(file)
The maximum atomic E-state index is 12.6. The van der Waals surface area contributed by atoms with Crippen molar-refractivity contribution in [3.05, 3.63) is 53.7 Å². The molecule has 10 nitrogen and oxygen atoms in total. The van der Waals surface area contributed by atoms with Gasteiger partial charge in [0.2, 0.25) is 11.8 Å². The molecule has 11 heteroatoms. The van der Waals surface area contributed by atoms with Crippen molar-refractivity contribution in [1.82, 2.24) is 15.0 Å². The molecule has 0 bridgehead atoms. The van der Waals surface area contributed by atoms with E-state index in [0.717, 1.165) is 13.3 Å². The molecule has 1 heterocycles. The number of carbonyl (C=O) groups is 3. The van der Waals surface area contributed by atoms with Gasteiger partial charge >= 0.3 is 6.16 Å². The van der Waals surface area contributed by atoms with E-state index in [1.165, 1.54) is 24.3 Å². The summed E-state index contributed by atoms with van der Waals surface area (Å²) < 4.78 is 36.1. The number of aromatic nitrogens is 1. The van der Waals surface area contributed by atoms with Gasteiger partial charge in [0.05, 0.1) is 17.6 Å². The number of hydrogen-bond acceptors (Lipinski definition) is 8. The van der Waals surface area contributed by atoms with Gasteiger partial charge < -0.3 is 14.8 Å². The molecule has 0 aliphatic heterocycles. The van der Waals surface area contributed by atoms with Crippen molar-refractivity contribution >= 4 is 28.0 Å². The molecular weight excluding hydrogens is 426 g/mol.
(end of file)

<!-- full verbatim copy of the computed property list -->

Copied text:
The maximum atomic E-state index is 12.6. The van der Waals surface area contributed by atoms with Crippen molar-refractivity contribution in [3.05, 3.63) is 53.7 Å². The molecule has 10 nitrogen and oxygen atoms in total. The van der Waals surface area contributed by atoms with Gasteiger partial charge in [0.2, 0.25) is 11.8 Å². The molecule has 11 heteroatoms. The van der Waals surface area contributed by atoms with Crippen molar-refractivity contribution in [1.82, 2.24) is 15.0 Å². The molecule has 0 bridgehead atoms. The van der Waals surface area contributed by atoms with E-state index in [0.717, 1.165) is 13.3 Å². The molecule has 1 heterocycles. The number of carbonyl (C=O) groups is 3. The van der Waals surface area contributed by atoms with Gasteiger partial charge >= 0.3 is 6.16 Å². The van der Waals surface area contributed by atoms with E-state index in [1.165, 1.54) is 24.3 Å². The summed E-state index contributed by atoms with van der Waals surface area (Å²) < 4.78 is 36.1. The number of aromatic nitrogens is 1. The van der Waals surface area contributed by atoms with Gasteiger partial charge in [0.05, 0.1) is 17.6 Å². The number of hydrogen-bond acceptors (Lipinski definition) is 8. The van der Waals surface area contributed by atoms with Gasteiger partial charge < -0.3 is 14.8 Å². The molecule has 0 aliphatic heterocycles. The van der Waals surface area contributed by atoms with Crippen molar-refractivity contribution >= 4 is 28.0 Å². The molecular weight excluding hydrogens is 426 g/mol.